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At Houston Methodist, our myoclonus specialists leverage the latest technologies to identify the cause of myoclonus and treatments to improve your motor function. As a national leader in neuromuscular disease research, we offer innovative therapies through clinical trials that are not widely available at other medical centers.
Myoclonus can develop in response to a nervous system disturbance, such as infection, traumatic brain or spinal cord injury, or chemical interactions. Neurological disorders such as epilepsy, stroke or brain tumors also can cause myoclonus. Our integrated team of neuromuscular experts will pinpoint underlying causes and curate a treatment plan to reduce symptoms and improve your quality of life.
Diagnosing & Treating Myoclonus
How is myoclonus diagnosed?
Myoclonus is characterized by sudden, involuntary muscle jerking or twitching independently or in a series or pattern. Episodes may be triggered by external factors or particular movements.
Our specialized myoclonus team will conduct a thorough analysis of your medical history, and we will perform physical and neurological exams to help determine the underlying cause of your symptoms. We will recommend imaging exams such as:
- EEG to record electrical activity in your brain
- EMG to measure the electrical activity in the muscles and determine the pattern of the movements
- MRI to look for structural anomalies in your brain or spinal cord
Laboratory blood and urine tests can help us determine whether the cause of your symptoms might be a metabolic disorder, an autoimmune disease, diabetes, kidney or liver disease, or exposure to toxic chemicals.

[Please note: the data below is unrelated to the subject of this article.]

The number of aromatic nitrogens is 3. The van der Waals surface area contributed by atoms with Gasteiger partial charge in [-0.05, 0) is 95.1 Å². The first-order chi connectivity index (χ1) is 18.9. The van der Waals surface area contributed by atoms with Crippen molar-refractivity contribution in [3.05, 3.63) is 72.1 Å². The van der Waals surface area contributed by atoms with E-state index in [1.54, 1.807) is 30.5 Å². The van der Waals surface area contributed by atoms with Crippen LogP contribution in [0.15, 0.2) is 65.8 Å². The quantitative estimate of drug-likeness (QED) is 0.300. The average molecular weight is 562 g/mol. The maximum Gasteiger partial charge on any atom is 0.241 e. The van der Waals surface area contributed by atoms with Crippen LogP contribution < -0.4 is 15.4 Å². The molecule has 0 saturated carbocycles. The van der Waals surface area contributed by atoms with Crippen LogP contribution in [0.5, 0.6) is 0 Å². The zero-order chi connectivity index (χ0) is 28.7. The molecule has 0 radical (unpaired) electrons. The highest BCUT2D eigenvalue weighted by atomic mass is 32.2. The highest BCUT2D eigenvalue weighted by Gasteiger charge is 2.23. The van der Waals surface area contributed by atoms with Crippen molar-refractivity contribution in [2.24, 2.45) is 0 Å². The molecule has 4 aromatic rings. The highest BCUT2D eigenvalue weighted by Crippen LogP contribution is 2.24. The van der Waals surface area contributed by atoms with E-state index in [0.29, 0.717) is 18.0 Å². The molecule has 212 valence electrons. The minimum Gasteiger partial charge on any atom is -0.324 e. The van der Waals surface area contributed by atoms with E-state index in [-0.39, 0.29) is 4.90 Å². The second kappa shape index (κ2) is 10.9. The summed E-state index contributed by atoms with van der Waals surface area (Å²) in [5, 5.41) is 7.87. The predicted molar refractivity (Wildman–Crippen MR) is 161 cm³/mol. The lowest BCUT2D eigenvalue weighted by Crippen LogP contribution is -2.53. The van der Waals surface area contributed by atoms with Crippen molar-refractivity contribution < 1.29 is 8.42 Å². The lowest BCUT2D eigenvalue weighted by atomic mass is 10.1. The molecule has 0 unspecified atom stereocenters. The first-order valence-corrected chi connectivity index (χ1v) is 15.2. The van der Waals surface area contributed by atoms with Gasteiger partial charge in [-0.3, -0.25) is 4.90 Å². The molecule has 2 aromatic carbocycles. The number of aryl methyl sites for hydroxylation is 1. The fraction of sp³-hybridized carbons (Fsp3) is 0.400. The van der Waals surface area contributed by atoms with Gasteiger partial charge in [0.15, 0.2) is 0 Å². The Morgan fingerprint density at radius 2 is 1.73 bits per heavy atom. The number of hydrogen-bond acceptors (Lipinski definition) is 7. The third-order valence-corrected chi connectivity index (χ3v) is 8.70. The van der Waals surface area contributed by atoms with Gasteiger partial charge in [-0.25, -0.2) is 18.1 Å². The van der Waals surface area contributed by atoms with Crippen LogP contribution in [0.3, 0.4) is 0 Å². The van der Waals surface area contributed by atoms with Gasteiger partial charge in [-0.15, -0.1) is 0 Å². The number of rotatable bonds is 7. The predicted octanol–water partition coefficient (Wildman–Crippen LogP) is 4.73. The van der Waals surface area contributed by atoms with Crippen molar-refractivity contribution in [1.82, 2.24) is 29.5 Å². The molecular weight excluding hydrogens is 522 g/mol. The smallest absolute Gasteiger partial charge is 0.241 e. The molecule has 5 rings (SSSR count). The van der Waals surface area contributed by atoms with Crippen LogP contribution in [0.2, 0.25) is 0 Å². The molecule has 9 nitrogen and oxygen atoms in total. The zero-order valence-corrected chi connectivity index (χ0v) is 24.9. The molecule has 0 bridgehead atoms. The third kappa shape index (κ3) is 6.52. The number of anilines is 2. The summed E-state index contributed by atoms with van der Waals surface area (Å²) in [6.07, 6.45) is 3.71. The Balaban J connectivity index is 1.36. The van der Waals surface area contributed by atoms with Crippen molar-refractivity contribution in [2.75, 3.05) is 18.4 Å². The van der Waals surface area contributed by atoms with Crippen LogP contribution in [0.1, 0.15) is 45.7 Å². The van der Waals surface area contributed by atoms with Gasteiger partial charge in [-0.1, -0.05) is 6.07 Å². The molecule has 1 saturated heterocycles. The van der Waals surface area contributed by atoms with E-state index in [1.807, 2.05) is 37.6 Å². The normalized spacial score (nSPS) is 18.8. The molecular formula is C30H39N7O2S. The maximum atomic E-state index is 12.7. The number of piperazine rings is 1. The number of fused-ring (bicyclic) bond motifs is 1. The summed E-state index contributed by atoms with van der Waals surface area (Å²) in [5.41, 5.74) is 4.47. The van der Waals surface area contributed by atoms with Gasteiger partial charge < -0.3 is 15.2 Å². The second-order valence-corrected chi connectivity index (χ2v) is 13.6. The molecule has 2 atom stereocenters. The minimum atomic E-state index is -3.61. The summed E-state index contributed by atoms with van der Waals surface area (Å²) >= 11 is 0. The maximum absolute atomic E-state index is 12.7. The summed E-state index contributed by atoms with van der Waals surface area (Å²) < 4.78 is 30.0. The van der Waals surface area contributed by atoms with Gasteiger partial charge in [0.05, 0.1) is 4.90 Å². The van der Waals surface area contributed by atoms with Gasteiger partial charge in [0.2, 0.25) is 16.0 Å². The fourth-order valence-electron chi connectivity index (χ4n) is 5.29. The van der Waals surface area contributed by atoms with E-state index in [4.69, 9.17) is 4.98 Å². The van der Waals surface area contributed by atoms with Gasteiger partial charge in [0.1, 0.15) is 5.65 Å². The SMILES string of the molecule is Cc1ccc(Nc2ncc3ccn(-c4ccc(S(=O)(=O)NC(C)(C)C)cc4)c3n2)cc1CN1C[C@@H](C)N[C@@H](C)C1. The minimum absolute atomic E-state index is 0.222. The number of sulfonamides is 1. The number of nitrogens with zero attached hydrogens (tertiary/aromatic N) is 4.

The results of your exams and tests will help us diagnose the type of myoclonus you have:
- Positive – movements occur when a muscle contracts
- Negative – movements occur when a muscle relaxes
What treatment options are available?
Positive myoclonus may respond to botulinum toxin (Botox®) injections to block the chemical messenger that triggers contractions in the affected muscle. If a spinal cord or brain tumor is found to be the cause, surgery to remove the lesion can reduce or eliminate symptoms.
For cases in which we cannot identify a cause, medications such as tranquilizers and anticonvulsants can help control myoclonic twitching.
I need advanced care or a second opinion.
For example, we are evaluating the effectiveness of deep brain stimulation (DBS), a successful treatment for a range of neuromuscular conditions, to reduce myoclonus symptoms. Houston Methodist neurologists continuously refine current gold-standard therapies and design new techniques for movement disorder treatment.